This project focuses on understanding how the brain constructs networks of interacting regions (i.e., neural networks) to perform cognitive tasks, especially those associated with language, and how these networks are altered in brain disorders. These issues are addressed by combining computational neuroscience techniques with functional neuroimaging data, obtained using PET or fMRI. The network analysis methods allow us to evaluate how brain operations differ between tasks, and between normal and patient populations. This research will allow us to ascertain which networks are dysfunctional, and the role neural plasticity plays in enabling compensatory behavior to occur. During the past year, criteria for assessing the adequacy of the goodness-of-fit of some of these network methods were examined.In the last year, we began delineating the functional networks involved in the production of spontaneous narrative speech in normal subjects using PET measurements of regional cerebral blood flow (rCBF), an index of neural activity. Of special interest were left hemisphere (LH) perisylvian regions in posterior superior temporal cortex (likely corresponding to Wernickes area) and in the frontal operculum (likely corresponding to Brocas area). The Broca region had strong functional connections during speech with other language associated areas in the LH, including regions in posterior temporal and inferior parietal cortex. The Wernicke area had strong functional links during speech with LH parietal, temporoparietal and frontal perisylvian regions. Most of these strong functional connections were absent in the control task (which involved producing laryngeal and oral articulatory movements and sounds devoid of linguistic content). Interestingly, correlations with right hemisphere homologous areas were larger for the control task. These results demonstrate that LH perisylvian regions interact strongly with one another during language production, but not during a task requiring similar muscle movements and vocalizations as speech. In patients who stutter, many of these strong functional linkages seem to be absent, suggesting that LH language-production networks are abnormal during stuttering.In order to understand the relationship between what is observed in functional neuroimaging studies and the underlying neural dynamics, we had constructed a large-scale computer model of neuronal dynamics that performs a visual object-matching task similar to those designed for PET studies. The model is composed of elements that correspond to neuronal assemblies in cerebral cortex, and contain different elements that are based on types identified by electrophysiological recordings from monkeys as they perform similar tasks. It includes an active memory network involving the occipitotemporal visual pathway and a frontal circuit, and is capable of performing a match-to-sample task in which a response is made if the second stimulus matches the first. A PET study is simulated by presenting pairs of stimuli to an area of the model that represents the lateral geniculate nucleus. Simulated PET data are computed from the model as it performs the tasks by integrating synaptic activity within the different areas. Simulated PET data similar to that found in actual PET delayed match to sample visual tasks were obtained, as were the correct neuronal dynamics in each brain region. In the past year, we expanded the model to simulate fMRI studies, particularly those that use an event-related design. It was found that cognitive activity not under experimental control, especially in anterior brain regions (e.g., frontal cortex) can confound interpretation of fMRI activity in terms of its underlying neural substrate. Recently, we have begun an expansion the model so that it can also simulate auditory processing. This modeling effort will be combined with PET and fMRI experiments of the same kind of tasks used in the simulation studies. - PET, fMRI, neural networks, speech, cerebral cortex - Human Subjects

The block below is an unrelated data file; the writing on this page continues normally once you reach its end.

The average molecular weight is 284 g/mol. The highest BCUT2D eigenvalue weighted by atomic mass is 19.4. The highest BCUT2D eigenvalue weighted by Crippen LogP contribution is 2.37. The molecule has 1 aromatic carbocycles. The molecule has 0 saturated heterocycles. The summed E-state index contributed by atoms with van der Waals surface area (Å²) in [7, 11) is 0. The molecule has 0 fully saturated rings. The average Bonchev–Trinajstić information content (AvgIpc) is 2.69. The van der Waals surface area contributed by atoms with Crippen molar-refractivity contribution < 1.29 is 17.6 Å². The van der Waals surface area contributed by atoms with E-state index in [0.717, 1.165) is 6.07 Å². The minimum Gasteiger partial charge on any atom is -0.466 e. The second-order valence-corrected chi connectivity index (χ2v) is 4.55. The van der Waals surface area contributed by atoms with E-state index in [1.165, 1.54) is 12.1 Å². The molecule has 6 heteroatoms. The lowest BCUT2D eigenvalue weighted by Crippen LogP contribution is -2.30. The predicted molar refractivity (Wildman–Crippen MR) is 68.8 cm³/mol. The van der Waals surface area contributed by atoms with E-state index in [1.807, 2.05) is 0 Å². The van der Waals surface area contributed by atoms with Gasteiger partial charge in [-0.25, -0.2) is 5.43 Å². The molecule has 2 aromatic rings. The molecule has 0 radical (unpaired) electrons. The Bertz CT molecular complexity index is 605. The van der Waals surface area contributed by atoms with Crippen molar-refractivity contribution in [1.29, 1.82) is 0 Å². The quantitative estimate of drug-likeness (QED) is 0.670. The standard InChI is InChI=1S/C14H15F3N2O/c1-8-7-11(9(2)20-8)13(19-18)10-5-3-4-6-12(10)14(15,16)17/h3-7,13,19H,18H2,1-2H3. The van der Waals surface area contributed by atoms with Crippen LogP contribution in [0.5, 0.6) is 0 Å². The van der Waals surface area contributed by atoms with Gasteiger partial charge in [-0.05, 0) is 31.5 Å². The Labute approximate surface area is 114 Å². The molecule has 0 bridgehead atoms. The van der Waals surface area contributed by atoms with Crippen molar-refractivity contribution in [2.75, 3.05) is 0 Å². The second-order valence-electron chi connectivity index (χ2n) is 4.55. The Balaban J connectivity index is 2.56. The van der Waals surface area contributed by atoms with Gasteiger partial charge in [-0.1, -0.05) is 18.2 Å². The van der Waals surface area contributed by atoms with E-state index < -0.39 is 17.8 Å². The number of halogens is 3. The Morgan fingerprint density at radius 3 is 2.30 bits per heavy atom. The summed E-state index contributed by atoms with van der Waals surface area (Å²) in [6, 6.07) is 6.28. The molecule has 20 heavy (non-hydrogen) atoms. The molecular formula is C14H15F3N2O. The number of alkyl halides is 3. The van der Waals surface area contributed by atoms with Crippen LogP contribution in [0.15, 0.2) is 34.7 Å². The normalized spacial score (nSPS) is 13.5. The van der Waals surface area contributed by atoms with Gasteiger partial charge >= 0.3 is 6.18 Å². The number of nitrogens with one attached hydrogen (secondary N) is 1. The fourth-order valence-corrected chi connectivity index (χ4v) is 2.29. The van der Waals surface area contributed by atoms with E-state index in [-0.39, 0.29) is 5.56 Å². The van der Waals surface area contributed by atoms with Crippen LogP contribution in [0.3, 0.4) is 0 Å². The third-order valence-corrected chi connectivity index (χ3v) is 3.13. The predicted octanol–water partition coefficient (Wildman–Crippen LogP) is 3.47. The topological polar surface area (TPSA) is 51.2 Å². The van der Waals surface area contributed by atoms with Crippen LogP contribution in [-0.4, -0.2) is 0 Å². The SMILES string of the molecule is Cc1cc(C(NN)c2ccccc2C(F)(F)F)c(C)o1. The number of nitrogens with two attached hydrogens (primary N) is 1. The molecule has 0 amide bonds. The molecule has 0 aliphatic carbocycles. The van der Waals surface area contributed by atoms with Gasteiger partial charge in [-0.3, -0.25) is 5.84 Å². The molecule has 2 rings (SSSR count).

National Institute of Health (NIH)